Hey everyone! I’m excited to announce that I was able to win my second Regionals of the season, and second ever, this past weekend in Denver, Colorado!
Normally I would review the entirety of the Day 2 metagame and the state of the event, but since I won I want to use my own unique perspective to talk about my event and how things looked.
Going into the tournament I expected a lot of Pikachu and Zekrom-GX decks, along with Zapdos. I thought Zoroark-GX builds would die down a little, as would Malamar. Blacephalon-GX was looking like it might see a little play, as well as stall decks based around Lusamine. With these decks in mind, Zoroark-GX / Control was reborn and prepped for the event. I played only a handful of games with the new list in the days prior, but I knew I could play it well with past experience using other control variants, especially with Zoroark-GX.
- 1. Caleb Gedemer with Zoroark-GX / Control
- 2. Hale Obernolte with Lusamine / Control
- 3. Ronald Gonzalez with Celebi and Venusaur-GX
- 4. Nic Stewart with Pikachu and Zekrom-GX / Zapdos
- 5. Andrew Mahone with Turbo Pikachu and Zekrom-GX
- 6. Zakary Krekeler with Zapdos / Jolteon-GX
- 7. Adler Pierce with Zapdos / Lycanroc-GX
- 8. Liam Alon with Lusamine / Control
These standings are somewhat representative of the overall Day 2 metagame, but exclude some popular decks like Blacephalon-GX and Zapdos / Ultra Beast. These two decks alongside the Pikachu and Zekrom-GX / Zapdos archetype were among the most played builds in Day 2, with splashes of other rogue decks like Naganadel-GX / Stakataka-GX. Malamar was not well represented in Day 2 with only a few qualifying to the next day. You’ll see how many Pikachu and Zekrom-GX decks I played — my rounds were as follows:
- R1 versus Pikachu and Zekrom-GX / Zapdos WW 1-0-0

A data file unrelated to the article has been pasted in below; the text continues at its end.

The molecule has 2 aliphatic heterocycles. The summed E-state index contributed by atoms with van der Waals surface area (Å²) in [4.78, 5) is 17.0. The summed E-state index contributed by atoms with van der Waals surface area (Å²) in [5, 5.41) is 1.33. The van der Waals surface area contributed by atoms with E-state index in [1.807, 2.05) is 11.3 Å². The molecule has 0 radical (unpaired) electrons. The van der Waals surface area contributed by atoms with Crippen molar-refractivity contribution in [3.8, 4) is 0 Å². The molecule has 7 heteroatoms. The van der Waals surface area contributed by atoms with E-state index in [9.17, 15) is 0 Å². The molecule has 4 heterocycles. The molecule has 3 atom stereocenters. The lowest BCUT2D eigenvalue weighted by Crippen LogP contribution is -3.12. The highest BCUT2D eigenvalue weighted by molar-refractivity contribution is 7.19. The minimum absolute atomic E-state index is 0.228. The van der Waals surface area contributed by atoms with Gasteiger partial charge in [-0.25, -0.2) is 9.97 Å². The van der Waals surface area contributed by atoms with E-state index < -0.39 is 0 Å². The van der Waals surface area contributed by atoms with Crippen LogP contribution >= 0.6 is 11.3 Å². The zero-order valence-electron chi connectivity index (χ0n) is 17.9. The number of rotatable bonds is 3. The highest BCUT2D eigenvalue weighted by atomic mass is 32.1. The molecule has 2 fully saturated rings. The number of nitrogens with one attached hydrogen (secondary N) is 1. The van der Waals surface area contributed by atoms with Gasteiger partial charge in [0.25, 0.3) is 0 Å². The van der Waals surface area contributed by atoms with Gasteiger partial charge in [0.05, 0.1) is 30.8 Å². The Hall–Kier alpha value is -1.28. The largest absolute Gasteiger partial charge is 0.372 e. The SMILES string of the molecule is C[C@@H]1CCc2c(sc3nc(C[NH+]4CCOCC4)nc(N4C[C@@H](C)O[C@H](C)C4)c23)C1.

- R2 versus Pikachu and Zekrom-GX / Zapdos WLW 2-0-0
- R3 versus Pikachu and Zekrom-GX / Zapdos WW 3-0-0
- R4 versus Zoroark-GX / Lycanroc-GX WLT 3-0-1
- R5 versus Blacephalon-GX LWT 3-0-2
- R6 versus Zapdos / Buzzwole WLT 3-0-3
- R7 versus Zoroark-GX / Lycanroc-GX WW 4-0-3
- R8 versus Pikachu and Zekrom-GX / Zapdos WW 5-0-3
- R9 versus Intentional Draw T 5-0-4
- R10 versus Zapdos / Ultra Beast WW 6-0-4
- R11 versus Blacephalon-GX W 7-0-4
- R12 versus Pikachu and Zekrom-GX / Zapdos WW 8-0-4
- R13 versus Zapdos / Ultra Beast WLW 9-0-4
- R14 versus Intentional Draw T 9-0-5
- T8 versus Zapdos / Lycanroc-GX WW 10-0-5
- T4 versus Pikachu and Zekrom-GX / Zapdos WLW 11-0-5
- T2 versus Lusamine / Control WLW 12-0-5
I never lost a single match over the course of the event so I have no complaints. My deck functioned beautifully and it was the perfect metagame choice for the tournament. I beat a lot of great players and won some super tough rounds. I’m thankful for my success at the Regionals. Here is the list:
Two Alolan Muk and Two Alolan Grimer
One of the best things about this list is its ability to crush Zapdos decks to a pulp. A larger Alolan Muk line than usual is instrumental in pushing the matchup greater in your favor. It helps you find it sooner and survive an early Alolan Muk Knock Out that your opponent may be lucky enough to take. The two Alolan Grimer almost ensures that you can get the turn two Alolan Muk down since Zapdos players will be targeting Alolan Grimer or Ditto Prism Star on their first turn. One of my favorite openings was to find Alolan Grimer, Ditto Prism Star, and two Zorua on the first turn to prevent my opponent from being able to eliminate the threat of Alolan Muk altogether. If Ditto Prism Star is in your Prize cards, you can find two Alolan Grimer instead for the same effect.
Alolan Muk’s Power of Alchemy is one of the most degenerate Abilities in the game right now and is downright dirty against Zapdos decks that rely so heavily on Jirachi.
It was great against Lusamine / Control decks that have a variety of ways to stop you from dealing damage with attacks, to which you can turn off those opposing Abilities and be able to damage opposing Pokemon once more.
This concludes the public portion of this article.
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